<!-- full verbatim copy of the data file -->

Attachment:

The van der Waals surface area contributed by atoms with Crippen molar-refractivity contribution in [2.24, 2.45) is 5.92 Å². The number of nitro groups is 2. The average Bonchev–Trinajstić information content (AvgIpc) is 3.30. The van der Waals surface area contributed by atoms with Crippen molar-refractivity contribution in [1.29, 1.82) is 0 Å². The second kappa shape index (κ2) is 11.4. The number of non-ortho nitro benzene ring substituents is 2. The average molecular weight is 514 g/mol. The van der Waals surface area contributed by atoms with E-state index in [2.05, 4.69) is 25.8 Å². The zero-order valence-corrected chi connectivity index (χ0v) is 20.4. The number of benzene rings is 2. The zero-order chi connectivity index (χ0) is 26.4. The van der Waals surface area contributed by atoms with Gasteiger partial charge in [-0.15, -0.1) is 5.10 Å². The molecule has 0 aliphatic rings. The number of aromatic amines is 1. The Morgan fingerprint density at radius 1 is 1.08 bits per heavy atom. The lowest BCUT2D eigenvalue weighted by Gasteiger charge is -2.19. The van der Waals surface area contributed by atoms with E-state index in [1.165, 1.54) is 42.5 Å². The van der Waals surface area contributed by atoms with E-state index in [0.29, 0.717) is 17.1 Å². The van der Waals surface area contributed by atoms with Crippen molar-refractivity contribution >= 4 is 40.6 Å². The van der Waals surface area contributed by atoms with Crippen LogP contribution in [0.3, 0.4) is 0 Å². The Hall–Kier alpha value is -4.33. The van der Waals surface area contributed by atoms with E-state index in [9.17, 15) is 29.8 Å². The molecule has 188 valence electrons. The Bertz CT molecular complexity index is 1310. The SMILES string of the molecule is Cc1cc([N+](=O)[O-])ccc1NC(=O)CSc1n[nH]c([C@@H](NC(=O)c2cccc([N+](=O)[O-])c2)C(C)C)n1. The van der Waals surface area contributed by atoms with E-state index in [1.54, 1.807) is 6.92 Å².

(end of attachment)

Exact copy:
The van der Waals surface area contributed by atoms with Crippen molar-refractivity contribution in [2.24, 2.45) is 5.92 Å². The number of nitro groups is 2. The average Bonchev–Trinajstić information content (AvgIpc) is 3.30. The van der Waals surface area contributed by atoms with Crippen molar-refractivity contribution in [1.29, 1.82) is 0 Å². The second kappa shape index (κ2) is 11.4. The number of non-ortho nitro benzene ring substituents is 2. The average molecular weight is 514 g/mol. The van der Waals surface area contributed by atoms with E-state index in [2.05, 4.69) is 25.8 Å². The zero-order valence-corrected chi connectivity index (χ0v) is 20.4. The number of benzene rings is 2. The zero-order chi connectivity index (χ0) is 26.4. The van der Waals surface area contributed by atoms with Gasteiger partial charge in [-0.15, -0.1) is 5.10 Å². The molecule has 0 aliphatic rings. The number of aromatic amines is 1. The Morgan fingerprint density at radius 1 is 1.08 bits per heavy atom. The lowest BCUT2D eigenvalue weighted by Gasteiger charge is -2.19. The van der Waals surface area contributed by atoms with E-state index in [1.165, 1.54) is 42.5 Å². The van der Waals surface area contributed by atoms with E-state index in [0.29, 0.717) is 17.1 Å². The van der Waals surface area contributed by atoms with Crippen molar-refractivity contribution >= 4 is 40.6 Å². The van der Waals surface area contributed by atoms with Crippen LogP contribution in [0.3, 0.4) is 0 Å². The Hall–Kier alpha value is -4.33. The van der Waals surface area contributed by atoms with E-state index in [9.17, 15) is 29.8 Å². The molecule has 188 valence electrons. The Bertz CT molecular complexity index is 1310. The SMILES string of the molecule is Cc1cc([N+](=O)[O-])ccc1NC(=O)CSc1n[nH]c([C@@H](NC(=O)c2cccc([N+](=O)[O-])c2)C(C)C)n1. The van der Waals surface area contributed by atoms with E-state index in [1.54, 1.807) is 6.92 Å².